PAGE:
The murkier water of sister and daughter
Whose under-age pictures proclaim they fall shorter
Their innocence sold for a penny a piece
To shift Sunday supplements, pay off police
With the politics slanted to left or to right
You can broker new peace or prepare for a fight
And consistency needn’t concern you this year
Your excuse is the public reflection of fear
There’s an honesty to it, this devilish deal
An emotive hard-pressing of Biblical zeal
We wrote it, stand by it, will bribe to keep quiet
Our right to the sale of page three and her diet
What’s Mystic and listed and sicker, more twisted
What’s darker and deeper than truth that’s insisted
We’ll publish it, dressed in the finest of rags
And polish with spite all protesters and slags

Jacob’s Ladder

Poverty is hard to see
While growing up on toast and tea
I barely noticed its effect
We just got on with duties set

By those so practised to command
Unquestioning of task in hand
Until completed, so to bed
To rest our weary hearts and head

Yet catching toes on higher rung
While hearing others’ praises sung
I somehow over trod my groove
And moorings slipped, my mind did move

No longer cowed by sleight of birth
Unbending under weight and girth
I grasped this hook and pulled to see
What might be made with dignity

But not too far the ladder scaled
Before another turned and wailed
Unfairness at disparity
From what expectant they did see

As unbecoming in my stance
Though well-deserving of such chance
They wanted none with conscience there
Though they complained of life, unfair

With unchecked rage did rant and rave
Until they slipped, unseated save
For what was caught upon a nail
Until seams ripped and with a flail

Of arms and legs undignified
The other fell and so, he died
Unsettled, I, to see all eyes
So arid at this man’s surprise

I dared not breathe too long, nor loud
For fear they’d pick me from the crowd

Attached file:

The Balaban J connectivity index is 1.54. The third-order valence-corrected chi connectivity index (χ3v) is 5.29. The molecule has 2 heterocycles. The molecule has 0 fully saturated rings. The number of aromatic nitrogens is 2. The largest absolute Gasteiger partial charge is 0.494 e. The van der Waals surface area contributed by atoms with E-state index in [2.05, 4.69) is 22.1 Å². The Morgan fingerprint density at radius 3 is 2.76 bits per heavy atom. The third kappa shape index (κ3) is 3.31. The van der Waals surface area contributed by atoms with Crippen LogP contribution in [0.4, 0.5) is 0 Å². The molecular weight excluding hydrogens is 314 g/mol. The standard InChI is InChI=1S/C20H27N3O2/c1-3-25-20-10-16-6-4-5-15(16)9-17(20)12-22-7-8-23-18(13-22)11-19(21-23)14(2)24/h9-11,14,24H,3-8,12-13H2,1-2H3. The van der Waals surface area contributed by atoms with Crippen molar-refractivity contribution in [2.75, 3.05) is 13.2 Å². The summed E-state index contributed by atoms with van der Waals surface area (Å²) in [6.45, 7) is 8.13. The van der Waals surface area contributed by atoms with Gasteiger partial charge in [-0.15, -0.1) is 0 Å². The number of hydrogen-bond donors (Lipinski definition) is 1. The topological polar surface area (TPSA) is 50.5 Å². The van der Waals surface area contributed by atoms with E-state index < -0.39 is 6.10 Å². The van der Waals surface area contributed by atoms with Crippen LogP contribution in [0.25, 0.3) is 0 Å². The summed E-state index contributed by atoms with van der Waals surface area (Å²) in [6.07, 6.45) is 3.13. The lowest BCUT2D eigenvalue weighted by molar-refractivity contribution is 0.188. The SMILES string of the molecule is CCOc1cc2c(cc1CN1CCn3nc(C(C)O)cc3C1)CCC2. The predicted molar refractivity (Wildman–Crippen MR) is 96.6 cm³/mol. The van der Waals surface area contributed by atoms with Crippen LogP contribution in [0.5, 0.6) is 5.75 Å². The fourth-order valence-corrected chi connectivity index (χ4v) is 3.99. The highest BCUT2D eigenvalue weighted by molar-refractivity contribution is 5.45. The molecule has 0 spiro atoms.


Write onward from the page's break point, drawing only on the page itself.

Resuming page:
Yet someone noted, by my air
I must have learned somehow to share

Instinctive camaraderie
Betrayed by actions that were ‘me’
Compassion at another’s fate
Too great my mercy, theirs too late

So shoved and pushed to halt my course
I stayed astride the ladder, worse
To know that I was caught, stuck fast
Between those who’d be first and last

In mind and stomach more than sick
To know such wealth might kill me quick
For feeling what they could not taste
Another’s worth and common waste

The Giving of Thanks

What profit the meek that they gain the earth
Without the wherewithal to plough
And sow the seeds of distant mirth
So jollity may bloom and grow

To render fruitful gifted sod
Takes time that none so meek may hold
Unless in changing nature’s clod
He steels himself to make so bold

And doing thusly, loses all
The bounty he had earned in deep
Humility and careful crawl
To build the empires he did seek

With these two hands undo the deeds
Upon which founder grew so tall
All loftiness and blessed greed
No longer fearful at the call

When other men have stood and shook
From head to toe to hear such voice
Proclaiming what had been forsook
By liberty and foolish choice

What meek men did, they do no more
As others shuffle in their place
And turn their cheek and fear the poor
Whose habits keep them clothed in lace

Where now is earth? What saltiness
Has dripped upon the failing crops
From little more than cowardice
The planet from mean axis, stops

No longer crouching ‘cross the sky
But stalling in such attitude
With what was learned from you and I
When treated harshly, men are rude

Mechanicals at best and worst
Who may not see their actions’ swell
But recognise their face is cursed
And know the reason all too well